SINGAPORE - Earlier this month, DBS Bank made what is the largest single donation by a corporation to the arts, giving $25 million to the National Gallery Singapore.
What is less well-known is that it took a year of negotiations before the champagne could be popped.
That was the case too for another major cash donation - the $12 million given by Keppel Corporation to the gallery, slated to open in November next year after the refurbishment of the historic City Hall and former Supreme Court buildings is completed.
Mr Kola Luu, the gallery's director of business and corporate strategic development, says while corporate sponsors are now coming forward in a bigger way for the visual arts, some challenges remain.
Key among these is the general preference among corporations to first support education, medical and social services.
"There is a sense of urgency to help people in need of medical attention, to educate and mould our children and youth into productive adults, and to bring joy to the less privileged," he says. "Giving to the arts has traditionally been viewed as supporting the privileged few who indulge in art appreciation."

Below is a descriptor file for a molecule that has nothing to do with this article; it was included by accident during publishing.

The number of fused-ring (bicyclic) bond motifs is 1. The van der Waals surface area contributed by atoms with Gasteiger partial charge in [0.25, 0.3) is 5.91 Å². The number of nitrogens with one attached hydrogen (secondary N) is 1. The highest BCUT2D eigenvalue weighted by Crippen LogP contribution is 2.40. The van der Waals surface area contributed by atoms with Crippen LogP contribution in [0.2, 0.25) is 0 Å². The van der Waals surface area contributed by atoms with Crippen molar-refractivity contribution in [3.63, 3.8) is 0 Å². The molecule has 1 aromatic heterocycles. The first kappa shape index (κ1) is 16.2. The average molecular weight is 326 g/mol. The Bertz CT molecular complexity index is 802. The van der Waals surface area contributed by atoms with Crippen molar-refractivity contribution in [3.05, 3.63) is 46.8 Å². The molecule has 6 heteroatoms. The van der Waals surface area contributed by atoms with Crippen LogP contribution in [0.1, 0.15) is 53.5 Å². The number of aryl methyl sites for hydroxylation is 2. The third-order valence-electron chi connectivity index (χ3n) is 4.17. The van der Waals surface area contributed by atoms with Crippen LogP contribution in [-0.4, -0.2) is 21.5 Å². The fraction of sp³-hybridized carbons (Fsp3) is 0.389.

However, the growing visibility of the visual arts here over the last few years has made corporations more predisposed towards it, say art industry insiders.
Mr Luu, 51, a former investment banker who worked in both New York and Hong Kong for 15 years before returning to Singapore in 2005, says the sponsorship climate is changing.
The Singaporean adds: "As Singapore matures, I find there is greater appreciation of our own arts heritage. We want to understand our own art history and contribute to it."
He is confident that the generous donations by DBS and Keppel "will pave the way for more corporates to show support for the arts and add to what already exists".
Mr Lorenzo Rudolf, 54, director of the premier annual contemporary art fair Art Stage Singapore, lauds the donations made by DBS and Keppel.
He says: "As a consequence of this, I hope that more local corporates and companies will support top engagements in building up Singapore to a leading and internationally well respected centre and hub for modern and contemporary art."
For Singapore to compete with Hong Kong, the other regional visual art hub with a rival stable of art fairs, museums and galleries, it "needs both government support as well as the backing of private enterprise", he says.